The world is more democratic than ever before, if measured by the number of countries that have formally instituted a representative form of government. And yet there is not only widespread disappointment with elected governments, but the very norms and principles of liberal democracy are being called into question by the recent political transformations sweeping across the world from India to Hungary, and from Brazil to the US. Democracies are being torn apart by social and economic inequalities, political polarisation and a politics of hate. Worldwide, they are burdened with huge public debt and popular discontent.
Why are citizens, who have the right to vote, protesting instead in the streets to hold their governments accountable? How can citizen voices be heard in soft authoritarian regimes that are the new face of many elected majoritarian governments worldwide? Through which mechanisms are liberal democratic institutions being hollowed out using formally democratic means? Can civic activism protect democracy weakened by a mix of crony capitalism, toxic masculinity, ethnonationalism and majoritarian rule?
The Albert Hirschman Centre on Democracy’s new podcast series “Democracy in Question?” addresses some of the challenges facing liberal democracies today. In each episode, Professor of Anthropology and Sociology, and Director of the Centre Shalini Randeria invites a leading scholar to analyse a variety of democratic experiences and experiments across the globe. Together they discuss not only the current disenchantment with liberal democracy’s unfulfilled promises, but also some of its fundamental dilemmas in addressing inequalities and injustice, or populism and authoritarian tendencies. In addition, they explore how democratic institutions could be reformed from above and below to make them more inclusive and tolerant. The series was launched this 8 October, during the Geneva Democracy Week, promoted every year by the Geneva Chancellery of State.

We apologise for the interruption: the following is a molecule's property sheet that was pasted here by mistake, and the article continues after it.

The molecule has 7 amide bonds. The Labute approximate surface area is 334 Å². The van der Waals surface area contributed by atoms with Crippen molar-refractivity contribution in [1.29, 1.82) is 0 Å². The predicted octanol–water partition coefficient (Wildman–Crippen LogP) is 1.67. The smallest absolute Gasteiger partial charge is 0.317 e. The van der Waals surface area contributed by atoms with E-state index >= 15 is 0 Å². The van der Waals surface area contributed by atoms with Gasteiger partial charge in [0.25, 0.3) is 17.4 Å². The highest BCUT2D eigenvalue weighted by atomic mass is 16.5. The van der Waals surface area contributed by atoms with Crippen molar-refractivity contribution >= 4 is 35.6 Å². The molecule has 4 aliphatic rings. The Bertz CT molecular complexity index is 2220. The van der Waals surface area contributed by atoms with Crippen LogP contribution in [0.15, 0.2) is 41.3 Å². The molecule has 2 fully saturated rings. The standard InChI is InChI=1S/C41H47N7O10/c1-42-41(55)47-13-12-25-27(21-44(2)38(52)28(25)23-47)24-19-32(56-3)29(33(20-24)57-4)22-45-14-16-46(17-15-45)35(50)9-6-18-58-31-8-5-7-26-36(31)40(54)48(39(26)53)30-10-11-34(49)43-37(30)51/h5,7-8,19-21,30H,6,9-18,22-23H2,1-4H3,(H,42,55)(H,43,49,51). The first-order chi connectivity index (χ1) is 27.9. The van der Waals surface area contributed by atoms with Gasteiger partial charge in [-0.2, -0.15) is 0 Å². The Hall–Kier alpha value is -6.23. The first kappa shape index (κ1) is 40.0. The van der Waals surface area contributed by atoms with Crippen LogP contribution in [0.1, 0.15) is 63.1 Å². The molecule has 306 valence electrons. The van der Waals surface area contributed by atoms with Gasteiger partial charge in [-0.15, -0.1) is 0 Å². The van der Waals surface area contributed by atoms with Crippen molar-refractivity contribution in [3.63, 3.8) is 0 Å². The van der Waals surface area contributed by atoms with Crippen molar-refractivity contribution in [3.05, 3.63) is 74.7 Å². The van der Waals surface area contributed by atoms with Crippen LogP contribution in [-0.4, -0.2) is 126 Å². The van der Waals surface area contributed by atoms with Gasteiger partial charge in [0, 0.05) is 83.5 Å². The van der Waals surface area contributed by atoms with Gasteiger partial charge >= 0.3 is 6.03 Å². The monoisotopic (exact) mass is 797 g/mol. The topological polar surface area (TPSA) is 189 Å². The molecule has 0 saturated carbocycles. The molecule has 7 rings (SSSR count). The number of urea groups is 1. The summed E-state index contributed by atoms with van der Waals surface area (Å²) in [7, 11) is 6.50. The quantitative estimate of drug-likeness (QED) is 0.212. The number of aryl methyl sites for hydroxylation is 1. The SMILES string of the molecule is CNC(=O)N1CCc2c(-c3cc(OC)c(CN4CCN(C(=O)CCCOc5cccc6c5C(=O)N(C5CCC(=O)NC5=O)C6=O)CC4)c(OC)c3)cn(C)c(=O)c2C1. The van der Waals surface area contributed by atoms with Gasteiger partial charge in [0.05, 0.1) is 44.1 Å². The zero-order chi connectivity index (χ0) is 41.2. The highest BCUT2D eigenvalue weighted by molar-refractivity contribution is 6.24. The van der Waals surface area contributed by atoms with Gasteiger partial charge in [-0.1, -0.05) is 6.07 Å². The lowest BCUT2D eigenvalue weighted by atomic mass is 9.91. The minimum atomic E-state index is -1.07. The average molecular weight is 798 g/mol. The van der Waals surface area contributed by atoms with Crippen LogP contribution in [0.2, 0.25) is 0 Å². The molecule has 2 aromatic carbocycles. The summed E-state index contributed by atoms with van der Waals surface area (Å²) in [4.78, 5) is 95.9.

The theme of this year’s Democracy Week drew from Pierre Rosanvallon’s idea of “counter-democracy”. The Centre organised events within this framework that explored political participation and civic activism outside the formal institutional realm. In his video interview, Rosanvallon explained that democracy is not only defined by its institutions and by the ballot, but also by citizens, who use their voice and also their eyes to scrutinise the state. Surveillance and oversight from below accompany the constitution of (alternative) expertise by citizens, as shown in the case of the strong mobilisation around climate change that was discussed in our opening panel discussion.
As academic and activist Mary Kaldor argued in our webinar, also organised during the Democracy Week, transnational civil society organisation is not new. Strong personal ties between human rights and activists in Eastern Europe and the anti-nuclear and peace movements in Western Europe across the Iron Curtain in the 1970s and 1980s were crucial to the success of both movements and to the end of the Cold War. And yet as Niccolò Milanese reminded us in his discussion with Kaldor, legal and bureaucratic hurdles continue to plague the institutionalisation of pan-European civic activism even today.
Both panellists voiced their concern about the right to assembly being at risk during the pandemic, as did Pierre Rosanvallon. How citizen voices, oversight and solidarity can be enhanced in view of the weakness of political parties, a fragmented public sphere and disinformation circulated through social media remain issues of concern. Making states answerable to citizens and democratising international organisations through civic activism from the local to the global scale is as urgent as before in view of the assault on liberal democratic norms and practices the world over.